Today is Betty Friedan's birthday.
My undergraduate thesis was on pre-feminism in mid-20th century children’s literature. Doing research for it back in college – before then, I had only sketchy knowledge of the Second Wave feminist movement of the 1960s and 70s – was the first time I’d ever come across The Feminine Mystique. It’s a weirdly powerful book, honest and thoughtful without being annoyingly preachy or even all that angry.
I’m a product of the “you can be anything you want to be” generation, and I never gave much thought to feminism growing up. Here in the South, mostly the only self-described feminists you see (outside of a university setting) are…well, actually, you wouldn’t really see any. Before Betty Friedan, I thought of feminists as unattractive harpy creatures who needed to quit yelling at people and discover the joys of mascara. My 18-year-old self arrogantly figured maybe feminists had a job to do in the 1960s, but they’d triumphed, hooray, and I could darn well grow up to be anything a man could be.
Maybe it was a generational thing, or maybe a regional thing. Southern women - for better or worse – have their own peculiar brand of feminism. It’s hidden under a thick layer of hairspray and politeness, but it’s there. And it finds the protest-in-the-streets brand of feminists slightly unpleasant and/or tacky...bless their hearts. I could mostly sum up Southern Feminism by saying women have other ways to get what they want than loudly protesting until they get it.
For instance, if wearing makeup and listening politely while some boorish older man gives you “advice” gets you more respect in the workplace (hypothetically) or nets you a promotion, and if it doesn’t conflict with your sense of self worth, why wouldn’t you do it? If a few carefully-chosen words could accomplish the same goal as a one-woman crusade without alienating people, why not take the quieter path?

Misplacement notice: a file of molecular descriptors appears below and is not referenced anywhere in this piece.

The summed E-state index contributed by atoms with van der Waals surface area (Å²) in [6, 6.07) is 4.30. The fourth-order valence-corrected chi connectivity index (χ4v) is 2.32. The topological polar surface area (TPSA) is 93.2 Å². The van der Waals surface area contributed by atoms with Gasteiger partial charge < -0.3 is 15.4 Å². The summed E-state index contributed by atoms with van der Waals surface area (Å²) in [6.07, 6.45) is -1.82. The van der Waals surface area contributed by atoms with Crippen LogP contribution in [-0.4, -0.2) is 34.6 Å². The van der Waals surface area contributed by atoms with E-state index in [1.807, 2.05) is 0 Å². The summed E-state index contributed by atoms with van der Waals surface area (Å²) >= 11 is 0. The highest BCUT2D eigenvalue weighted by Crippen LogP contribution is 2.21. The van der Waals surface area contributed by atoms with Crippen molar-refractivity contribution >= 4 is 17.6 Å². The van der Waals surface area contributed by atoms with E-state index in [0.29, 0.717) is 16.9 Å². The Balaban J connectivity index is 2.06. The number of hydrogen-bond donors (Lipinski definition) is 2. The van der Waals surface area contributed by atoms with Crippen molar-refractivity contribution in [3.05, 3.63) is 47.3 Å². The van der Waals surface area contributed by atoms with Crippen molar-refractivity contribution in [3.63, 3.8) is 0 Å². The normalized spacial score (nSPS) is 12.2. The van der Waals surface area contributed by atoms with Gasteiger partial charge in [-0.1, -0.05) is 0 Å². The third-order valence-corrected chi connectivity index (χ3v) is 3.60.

I’ll be the first to admit it’s a good thing the bra-burning protesters were doing their thing 40 years ago because Southern women as a whole wouldn’t have gotten that kind of widespread reform accomplished. Our brand of feminism is much more internal than revolutionary, focused on making our own lives and the lives of our loved ones better through very subtle means.
I’m not saying those are the best means in every situation, but, well, I’ve been watching them work for women I know my entire life.
But here in the South, even among girls of my generation, we’ve also got a lack of awareness about how some deeply-rooted traditions – getting married when you’re in your early 20s, having babies soon after – aren’t the best choices for every woman. Or even the majority of women. Reading Betty was my first step toward realizing what a complex, multi-layered idea feminism is, how it’s constantly shifting and still so very relevant to everyone – even those of us who enjoy wearing makeup and doing girly things.
To me, feminism means having the opportunity to achieve whatever you want and being able to do it with dignity and self-worth, whether it’s staying home with your kids or staying single or running a Fortune 500 company.
On a more personal level, I’ve been surprised how feminism has changed my view of the world, from the way I interact with people to the movies I watch to the characters I write. I’d call myself a feminist now – something I never thought I’d say when I was 18. You could call me a reluctant feminist, but that’s not really it. Maybe more like a quiet feminist. All women ought to be one sort of feminist or another, whether you’re the bra-burning type or the Southern type or the fight-for-better-maternity-leave type. Doesn’t matter which one – I think Betty would approve of them all.